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Bench Test Results: EnerCig EC-IFR20C 46A 2300mAh LiFePO4 26650...great cell, close to A123

Discussion in 'Batteries and Chargers' started by Mooch, May 29, 2018.

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  1. Mooch

    Mooch Electron Wrangler Verified Member ECF Veteran

    Supporting member
    May 13, 2015
    These tests below only note the estimated ratings for these batteries at the time I tested them. Any battery that is not a genuine Samsung, Sony, LG, Panasonic, or Sanyo can change at any time! This is one of the hazards of using “rewrapped” or batteries from other manufacturers so carefully research any battery you are considering using before purchasing.

    Misusing or mishandling lithium-ion batteries can pose a SERIOUS RISK of personal injury or property damage. They are not meant to be used outside of a protected battery pack. Never exceed the battery’s current rating and keep the plastic wrap and top insulating ring in perfect condition.

    Testing batteries at their limits is dangerous and should never, ever, be attempted by anyone who has not thoroughly studied the dangers involved, understands the risks, has the proper equipment, and takes all appropriate safety precautions.

    If the battery has only one current rating number, or if it only says "max", then I have to assume the battery is rated at that current level for any type of discharge, including continuous.

    E84AF2F5-B413-4614-96B7-459F8D6DDFBD.jpeg 9D293995-57ED-4FB9-859D-870C966B61AF.jpeg 6A238DD7-85B4-4D3E-9A6F-139F9FAB0CFD.jpeg FCFE3955-3119-4710-B23D-3005F4B2BCF8.jpeg

    Bottom Line
    These EnerCig samples were sent to me as a possible alternative for the incredible A123 ANR26650M1-B cells and they come close. These cells can easily be used at 40A.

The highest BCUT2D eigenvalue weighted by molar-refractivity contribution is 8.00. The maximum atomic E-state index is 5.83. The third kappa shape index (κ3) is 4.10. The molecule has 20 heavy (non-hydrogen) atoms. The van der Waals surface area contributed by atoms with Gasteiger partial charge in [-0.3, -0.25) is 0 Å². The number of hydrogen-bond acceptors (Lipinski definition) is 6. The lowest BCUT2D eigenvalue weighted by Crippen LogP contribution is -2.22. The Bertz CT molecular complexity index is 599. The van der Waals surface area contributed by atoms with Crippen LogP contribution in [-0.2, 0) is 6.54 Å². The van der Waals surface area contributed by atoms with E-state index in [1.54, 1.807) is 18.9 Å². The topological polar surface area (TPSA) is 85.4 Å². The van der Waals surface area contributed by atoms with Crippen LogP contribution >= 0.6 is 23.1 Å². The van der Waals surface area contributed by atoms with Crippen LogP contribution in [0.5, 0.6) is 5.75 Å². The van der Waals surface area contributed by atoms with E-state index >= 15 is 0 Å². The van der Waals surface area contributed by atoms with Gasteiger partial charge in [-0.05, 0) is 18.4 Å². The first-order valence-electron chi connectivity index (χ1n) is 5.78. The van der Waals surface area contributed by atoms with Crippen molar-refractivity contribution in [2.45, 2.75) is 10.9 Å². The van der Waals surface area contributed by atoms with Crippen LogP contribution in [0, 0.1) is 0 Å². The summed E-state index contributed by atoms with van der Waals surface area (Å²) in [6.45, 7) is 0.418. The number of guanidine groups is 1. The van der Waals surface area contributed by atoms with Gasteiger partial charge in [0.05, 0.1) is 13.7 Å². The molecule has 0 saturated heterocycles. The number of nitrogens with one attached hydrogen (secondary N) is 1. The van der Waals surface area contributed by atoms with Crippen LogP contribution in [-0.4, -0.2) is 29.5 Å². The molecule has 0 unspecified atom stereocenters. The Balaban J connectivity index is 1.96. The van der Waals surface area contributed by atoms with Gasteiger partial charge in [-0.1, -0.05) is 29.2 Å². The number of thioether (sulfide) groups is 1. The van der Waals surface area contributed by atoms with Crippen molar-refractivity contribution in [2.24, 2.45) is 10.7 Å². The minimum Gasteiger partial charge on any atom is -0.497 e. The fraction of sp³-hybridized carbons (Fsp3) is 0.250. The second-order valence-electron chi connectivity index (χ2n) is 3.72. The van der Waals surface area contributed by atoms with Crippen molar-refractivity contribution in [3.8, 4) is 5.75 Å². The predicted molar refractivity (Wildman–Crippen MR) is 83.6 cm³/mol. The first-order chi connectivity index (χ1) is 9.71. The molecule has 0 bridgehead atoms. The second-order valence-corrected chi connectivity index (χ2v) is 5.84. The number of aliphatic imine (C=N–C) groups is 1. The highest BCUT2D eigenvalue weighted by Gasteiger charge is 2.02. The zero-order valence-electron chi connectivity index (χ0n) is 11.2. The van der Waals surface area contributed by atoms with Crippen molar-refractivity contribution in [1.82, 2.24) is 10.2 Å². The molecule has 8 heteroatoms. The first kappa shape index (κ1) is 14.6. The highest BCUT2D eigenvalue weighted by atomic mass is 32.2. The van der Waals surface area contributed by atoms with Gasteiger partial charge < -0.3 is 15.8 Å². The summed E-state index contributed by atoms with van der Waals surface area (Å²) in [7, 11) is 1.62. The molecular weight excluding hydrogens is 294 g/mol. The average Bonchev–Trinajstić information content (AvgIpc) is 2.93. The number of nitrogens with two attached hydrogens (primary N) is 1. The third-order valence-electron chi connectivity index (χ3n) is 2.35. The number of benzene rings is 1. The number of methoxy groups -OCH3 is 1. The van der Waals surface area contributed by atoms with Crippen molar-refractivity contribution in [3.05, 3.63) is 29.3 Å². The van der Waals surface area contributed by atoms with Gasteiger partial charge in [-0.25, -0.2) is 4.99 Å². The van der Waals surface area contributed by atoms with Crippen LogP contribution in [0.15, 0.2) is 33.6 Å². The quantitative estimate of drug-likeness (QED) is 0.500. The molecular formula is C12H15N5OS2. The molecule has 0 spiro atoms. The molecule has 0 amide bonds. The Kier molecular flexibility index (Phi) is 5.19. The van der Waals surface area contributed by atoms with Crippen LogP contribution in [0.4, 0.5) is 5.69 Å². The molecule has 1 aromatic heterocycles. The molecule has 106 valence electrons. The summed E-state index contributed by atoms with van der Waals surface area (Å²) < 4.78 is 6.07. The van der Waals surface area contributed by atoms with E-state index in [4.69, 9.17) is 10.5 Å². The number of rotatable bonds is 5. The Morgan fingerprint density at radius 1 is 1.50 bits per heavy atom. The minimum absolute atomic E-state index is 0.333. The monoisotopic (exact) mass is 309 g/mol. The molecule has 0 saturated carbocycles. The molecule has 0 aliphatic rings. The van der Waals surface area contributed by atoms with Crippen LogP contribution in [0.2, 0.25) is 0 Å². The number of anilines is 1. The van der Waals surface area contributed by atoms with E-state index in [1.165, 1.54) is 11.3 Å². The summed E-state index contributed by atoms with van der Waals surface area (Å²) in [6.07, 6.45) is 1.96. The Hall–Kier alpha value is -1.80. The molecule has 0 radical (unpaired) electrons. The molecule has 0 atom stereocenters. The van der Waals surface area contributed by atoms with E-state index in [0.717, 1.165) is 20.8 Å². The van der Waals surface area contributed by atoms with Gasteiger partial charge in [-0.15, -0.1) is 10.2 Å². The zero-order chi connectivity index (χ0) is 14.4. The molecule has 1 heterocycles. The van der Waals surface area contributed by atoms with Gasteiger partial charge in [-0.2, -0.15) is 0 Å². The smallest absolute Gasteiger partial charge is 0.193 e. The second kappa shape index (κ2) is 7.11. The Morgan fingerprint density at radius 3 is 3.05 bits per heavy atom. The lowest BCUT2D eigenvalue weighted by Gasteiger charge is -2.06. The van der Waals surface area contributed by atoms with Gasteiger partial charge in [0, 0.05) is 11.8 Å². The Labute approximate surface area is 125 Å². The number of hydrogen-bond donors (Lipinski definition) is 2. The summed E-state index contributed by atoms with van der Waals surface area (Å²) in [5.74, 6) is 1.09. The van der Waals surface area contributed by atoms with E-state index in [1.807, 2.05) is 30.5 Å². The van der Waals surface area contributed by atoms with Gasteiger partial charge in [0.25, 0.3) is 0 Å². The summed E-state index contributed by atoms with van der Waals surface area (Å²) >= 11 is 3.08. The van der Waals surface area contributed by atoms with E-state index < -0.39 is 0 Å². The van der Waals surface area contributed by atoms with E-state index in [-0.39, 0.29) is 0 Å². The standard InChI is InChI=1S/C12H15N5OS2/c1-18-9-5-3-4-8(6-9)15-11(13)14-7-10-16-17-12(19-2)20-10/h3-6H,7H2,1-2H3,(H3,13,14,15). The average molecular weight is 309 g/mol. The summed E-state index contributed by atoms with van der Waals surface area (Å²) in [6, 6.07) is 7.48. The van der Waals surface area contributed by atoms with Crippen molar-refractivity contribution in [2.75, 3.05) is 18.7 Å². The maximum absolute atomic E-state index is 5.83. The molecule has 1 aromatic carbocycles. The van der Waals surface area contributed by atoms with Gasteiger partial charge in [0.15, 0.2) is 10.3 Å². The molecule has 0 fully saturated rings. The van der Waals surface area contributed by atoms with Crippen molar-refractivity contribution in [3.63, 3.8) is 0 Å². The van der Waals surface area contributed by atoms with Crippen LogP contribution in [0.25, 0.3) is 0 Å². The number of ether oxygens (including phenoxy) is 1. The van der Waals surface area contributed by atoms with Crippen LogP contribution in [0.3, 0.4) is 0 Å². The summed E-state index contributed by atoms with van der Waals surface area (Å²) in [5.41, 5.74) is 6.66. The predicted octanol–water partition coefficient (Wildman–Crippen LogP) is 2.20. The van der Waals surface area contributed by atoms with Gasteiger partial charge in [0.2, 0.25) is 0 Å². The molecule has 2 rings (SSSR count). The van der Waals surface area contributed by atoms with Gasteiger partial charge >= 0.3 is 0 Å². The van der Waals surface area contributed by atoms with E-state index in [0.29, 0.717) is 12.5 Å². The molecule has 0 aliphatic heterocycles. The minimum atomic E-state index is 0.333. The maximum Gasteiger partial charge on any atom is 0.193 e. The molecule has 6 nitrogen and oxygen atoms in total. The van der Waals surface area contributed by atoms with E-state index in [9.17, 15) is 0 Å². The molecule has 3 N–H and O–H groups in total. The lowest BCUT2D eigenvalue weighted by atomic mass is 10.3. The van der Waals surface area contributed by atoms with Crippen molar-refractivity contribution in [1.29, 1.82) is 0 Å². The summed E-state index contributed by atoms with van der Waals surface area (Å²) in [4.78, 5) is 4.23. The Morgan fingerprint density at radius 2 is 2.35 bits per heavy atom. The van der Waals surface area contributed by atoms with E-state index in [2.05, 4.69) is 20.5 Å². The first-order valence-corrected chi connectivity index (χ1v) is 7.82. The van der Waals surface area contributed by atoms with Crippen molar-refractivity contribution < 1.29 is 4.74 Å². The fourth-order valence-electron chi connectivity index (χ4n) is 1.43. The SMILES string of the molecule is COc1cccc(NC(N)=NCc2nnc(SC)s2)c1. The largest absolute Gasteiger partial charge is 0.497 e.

These are LFP chemistry Li-Ion cells though (LiFePO4, lithium-ferrous-phosphate) and there are things you need to take into account before using them.


    While they are the safest chemistry we have easy access to they run at a lower voltage, 3.2V nominal, versus the 3.6V/3.7V nominal for the typical cells used for vaping.

    This means that at high current levels these EnerCig’s run at under 3.0V and can’t be used in regulated mods as the mod will quickly signal low/weak battery. They can be used in series in a mechanical mod though.

    Critically important is that all LFP chemistry cells must be charged to about 3.6V.
    This EnerCig has a 3.65V charging voltage specification and you can easily charge at 2A.

    While not delivering the same amount of energy as the A123 26650 (A123 = 6.9Wh vs EnerCig = 6.0Wh at 40A down to 2.5V) this EnerCig does hit harder for a lot of a 40A discharge than the A123.

    A123 cell’s are becoming very hard to buy now. These EnerCig’s are a good replacement in my opinion for series setups that can make the best of the high current rating but lower voltage of LFP chemistry cells. You will need to use a 3.6V/3.65V charger.